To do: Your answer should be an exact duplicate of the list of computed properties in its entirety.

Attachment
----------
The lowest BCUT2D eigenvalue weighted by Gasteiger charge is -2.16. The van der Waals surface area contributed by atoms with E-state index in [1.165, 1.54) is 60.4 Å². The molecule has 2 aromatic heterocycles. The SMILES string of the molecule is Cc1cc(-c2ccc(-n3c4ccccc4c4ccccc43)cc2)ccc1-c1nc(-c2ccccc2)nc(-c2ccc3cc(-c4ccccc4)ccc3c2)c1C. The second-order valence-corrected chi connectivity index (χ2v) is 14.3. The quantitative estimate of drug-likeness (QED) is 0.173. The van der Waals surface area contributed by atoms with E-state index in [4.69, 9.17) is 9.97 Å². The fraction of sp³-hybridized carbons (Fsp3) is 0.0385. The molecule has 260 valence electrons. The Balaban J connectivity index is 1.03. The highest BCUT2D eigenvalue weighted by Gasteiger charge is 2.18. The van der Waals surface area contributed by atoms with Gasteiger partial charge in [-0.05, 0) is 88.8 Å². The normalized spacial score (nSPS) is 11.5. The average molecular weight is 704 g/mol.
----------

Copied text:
The lowest BCUT2D eigenvalue weighted by Gasteiger charge is -2.16. The van der Waals surface area contributed by atoms with E-state index in [1.165, 1.54) is 60.4 Å². The molecule has 2 aromatic heterocycles. The SMILES string of the molecule is Cc1cc(-c2ccc(-n3c4ccccc4c4ccccc43)cc2)ccc1-c1nc(-c2ccccc2)nc(-c2ccc3cc(-c4ccccc4)ccc3c2)c1C. The second-order valence-corrected chi connectivity index (χ2v) is 14.3. The quantitative estimate of drug-likeness (QED) is 0.173. The van der Waals surface area contributed by atoms with E-state index in [4.69, 9.17) is 9.97 Å². The fraction of sp³-hybridized carbons (Fsp3) is 0.0385. The molecule has 260 valence electrons. The Balaban J connectivity index is 1.03. The highest BCUT2D eigenvalue weighted by Gasteiger charge is 2.18. The van der Waals surface area contributed by atoms with Gasteiger partial charge in [-0.05, 0) is 88.8 Å². The normalized spacial score (nSPS) is 11.5. The average molecular weight is 704 g/mol.